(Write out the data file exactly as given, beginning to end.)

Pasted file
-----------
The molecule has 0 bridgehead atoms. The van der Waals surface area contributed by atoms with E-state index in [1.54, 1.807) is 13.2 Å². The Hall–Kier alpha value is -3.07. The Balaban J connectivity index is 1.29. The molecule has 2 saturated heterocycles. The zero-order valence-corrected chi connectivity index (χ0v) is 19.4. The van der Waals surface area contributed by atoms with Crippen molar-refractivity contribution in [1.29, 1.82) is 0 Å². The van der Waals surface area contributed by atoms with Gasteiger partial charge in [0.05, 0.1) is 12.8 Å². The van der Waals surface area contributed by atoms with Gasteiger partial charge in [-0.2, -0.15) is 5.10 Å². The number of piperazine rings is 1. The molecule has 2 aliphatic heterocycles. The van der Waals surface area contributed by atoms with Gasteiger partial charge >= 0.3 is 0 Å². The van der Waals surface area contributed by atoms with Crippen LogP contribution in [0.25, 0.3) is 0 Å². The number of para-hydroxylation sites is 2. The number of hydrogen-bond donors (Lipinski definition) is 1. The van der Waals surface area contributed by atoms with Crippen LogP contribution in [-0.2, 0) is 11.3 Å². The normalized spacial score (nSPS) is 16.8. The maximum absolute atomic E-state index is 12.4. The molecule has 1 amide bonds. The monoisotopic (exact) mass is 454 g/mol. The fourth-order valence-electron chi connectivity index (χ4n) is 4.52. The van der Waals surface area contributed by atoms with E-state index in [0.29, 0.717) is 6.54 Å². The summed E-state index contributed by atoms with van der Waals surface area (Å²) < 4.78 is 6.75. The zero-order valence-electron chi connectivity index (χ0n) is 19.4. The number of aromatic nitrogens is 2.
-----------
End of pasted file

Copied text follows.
The molecule has 0 bridgehead atoms. The van der Waals surface area contributed by atoms with E-state index in [1.54, 1.807) is 13.2 Å². The Hall–Kier alpha value is -3.07. The Balaban J connectivity index is 1.29. The molecule has 2 saturated heterocycles. The zero-order valence-corrected chi connectivity index (χ0v) is 19.4. The van der Waals surface area contributed by atoms with Crippen molar-refractivity contribution in [1.29, 1.82) is 0 Å². The van der Waals surface area contributed by atoms with Gasteiger partial charge in [0.05, 0.1) is 12.8 Å². The van der Waals surface area contributed by atoms with Gasteiger partial charge in [-0.2, -0.15) is 5.10 Å². The number of piperazine rings is 1. The molecule has 2 aliphatic heterocycles. The van der Waals surface area contributed by atoms with Gasteiger partial charge >= 0.3 is 0 Å². The van der Waals surface area contributed by atoms with Crippen LogP contribution in [0.25, 0.3) is 0 Å². The number of para-hydroxylation sites is 2. The number of hydrogen-bond donors (Lipinski definition) is 1. The van der Waals surface area contributed by atoms with Crippen LogP contribution in [-0.2, 0) is 11.3 Å². The normalized spacial score (nSPS) is 16.8. The maximum absolute atomic E-state index is 12.4. The molecule has 1 amide bonds. The monoisotopic (exact) mass is 454 g/mol. The fourth-order valence-electron chi connectivity index (χ4n) is 4.52. The van der Waals surface area contributed by atoms with E-state index in [0.29, 0.717) is 6.54 Å². The summed E-state index contributed by atoms with van der Waals surface area (Å²) < 4.78 is 6.75. The zero-order valence-electron chi connectivity index (χ0n) is 19.4. The number of aromatic nitrogens is 2.